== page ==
N2 - Background: Slums or informal settlements characterize most large cities in LMIC. Previous evidence suggests pharmacies may be the most frequently used source of primary care in LMICs but that pharmacy services are of variable quality. However, evidence on pharmacy use and availability is very limited for slum populations. Methods: We conducted household, individual, and healthcare provider surveys and qualitative observations on pharmacies and pharmacy use in seven slum sites in four countries (Nigeria, Kenya, Pakistan, and Bangladesh). All pharmacies and up to 1200 households in each site were sampled. Adults and children were surveyed about their use of healthcare services and pharmacies were observed and their services, equipment, and stock documented. Results: We completed 7692 household and 7451 individual adults, 2633 individual child surveys, and 157 surveys of pharmacies located within the seven sites. Visit rates to pharmacies and drug sellers varied from 0.1 (Nigeria) to 3.0 (Bangladesh) visits per person-year, almost all of which were for new conditions. We found highly variable conditions in what constituted a “pharmacy” across the sites and most pharmacies did not employ a qualified pharmacist. Analgesics and antibiotics were widely available but other categories of medications, particularly those for chronic illness were often not available anywhere. The majority of pharmacies lacked basic equipment such as a thermometer and weighing scales. Conclusions: Pharmacies are locally and widely available to residents of slums. However, the conditions of the facilities and availability of medicines were poor and prices relatively high. Pharmacies may represent a large untapped resource to improving access to primary care for the urban poor.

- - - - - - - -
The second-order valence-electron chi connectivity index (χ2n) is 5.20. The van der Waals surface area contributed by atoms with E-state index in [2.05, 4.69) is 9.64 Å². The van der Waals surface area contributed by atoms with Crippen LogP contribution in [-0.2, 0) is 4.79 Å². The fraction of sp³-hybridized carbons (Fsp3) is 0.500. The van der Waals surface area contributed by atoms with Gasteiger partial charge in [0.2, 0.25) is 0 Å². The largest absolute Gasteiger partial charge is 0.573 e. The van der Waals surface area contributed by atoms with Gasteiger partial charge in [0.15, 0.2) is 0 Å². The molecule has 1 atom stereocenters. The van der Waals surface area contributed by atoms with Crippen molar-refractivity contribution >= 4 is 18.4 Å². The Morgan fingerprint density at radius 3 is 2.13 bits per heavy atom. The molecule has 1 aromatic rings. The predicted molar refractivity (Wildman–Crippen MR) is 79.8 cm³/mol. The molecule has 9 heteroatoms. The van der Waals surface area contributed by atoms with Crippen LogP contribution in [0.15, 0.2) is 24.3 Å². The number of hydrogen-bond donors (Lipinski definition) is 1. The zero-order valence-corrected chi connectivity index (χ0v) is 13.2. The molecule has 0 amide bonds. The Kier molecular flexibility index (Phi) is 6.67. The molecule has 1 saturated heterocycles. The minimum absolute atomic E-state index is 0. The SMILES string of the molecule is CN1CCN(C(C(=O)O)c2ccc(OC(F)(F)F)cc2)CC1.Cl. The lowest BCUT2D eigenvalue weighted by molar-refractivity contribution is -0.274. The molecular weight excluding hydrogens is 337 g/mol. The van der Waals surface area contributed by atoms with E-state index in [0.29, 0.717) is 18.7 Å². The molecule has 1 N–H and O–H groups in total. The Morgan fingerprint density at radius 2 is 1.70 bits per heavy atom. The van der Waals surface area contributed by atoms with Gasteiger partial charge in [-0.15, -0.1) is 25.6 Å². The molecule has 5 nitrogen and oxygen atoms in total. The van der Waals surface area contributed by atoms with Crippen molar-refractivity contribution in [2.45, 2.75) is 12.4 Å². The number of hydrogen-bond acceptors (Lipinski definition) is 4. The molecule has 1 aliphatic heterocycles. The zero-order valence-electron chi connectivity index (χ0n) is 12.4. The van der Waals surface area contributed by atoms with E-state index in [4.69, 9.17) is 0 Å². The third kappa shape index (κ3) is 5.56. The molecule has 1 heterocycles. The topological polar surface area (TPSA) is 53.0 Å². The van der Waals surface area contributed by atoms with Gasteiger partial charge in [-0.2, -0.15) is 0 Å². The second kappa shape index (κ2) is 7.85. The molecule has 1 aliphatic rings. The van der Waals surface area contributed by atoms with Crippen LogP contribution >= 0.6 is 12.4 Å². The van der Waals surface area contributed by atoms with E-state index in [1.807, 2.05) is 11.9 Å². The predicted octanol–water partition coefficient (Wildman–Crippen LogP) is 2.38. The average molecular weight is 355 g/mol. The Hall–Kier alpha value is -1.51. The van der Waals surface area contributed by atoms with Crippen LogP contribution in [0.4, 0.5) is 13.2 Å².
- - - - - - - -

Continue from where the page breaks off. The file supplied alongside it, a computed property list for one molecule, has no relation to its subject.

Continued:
AB - Background: Slums or informal settlements characterize most large cities in LMIC. Previous evidence suggests pharmacies may be the most frequently used source of primary care in LMICs but that pharmacy services are of variable quality. However, evidence on pharmacy use and availability is very limited for slum populations. Methods: We conducted household, individual, and healthcare provider surveys and qualitative observations on pharmacies and pharmacy use in seven slum sites in four countries (Nigeria, Kenya, Pakistan, and Bangladesh). All pharmacies and up to 1200 households in each site were sampled. Adults and children were surveyed about their use of healthcare services and pharmacies were observed and their services, equipment, and stock documented. Results: We completed 7692 household and 7451 individual adults, 2633 individual child surveys, and 157 surveys of pharmacies located within the seven sites. Visit rates to pharmacies and drug sellers varied from 0.1 (Nigeria) to 3.0 (Bangladesh) visits per person-year, almost all of which were for new conditions. We found highly variable conditions in what constituted a “pharmacy” across the sites and most pharmacies did not employ a qualified pharmacist. Analgesics and antibiotics were widely available but other categories of medications, particularly those for chronic illness were often not available anywhere. The majority of pharmacies lacked basic equipment such as a thermometer and weighing scales. Conclusions: Pharmacies are locally and widely available to residents of slums. However, the conditions of the facilities and availability of medicines were poor and prices relatively high. Pharmacies may represent a large untapped resource to improving access to primary care for the urban poor.

KW - Healthcare access

KW - LMICs

KW - Pharmacies

KW - Slums

KW - Welfare

U2 - 10.1186/s12913-021-06937-9

DO - 10.1186/s12913-021-06937-9

M3 - Journal article

VL - 21

JO - BMC Health Services Research

JF - BMC Health Services Research

SN - 1472-6963

IS - 1

M1 - 945

ER -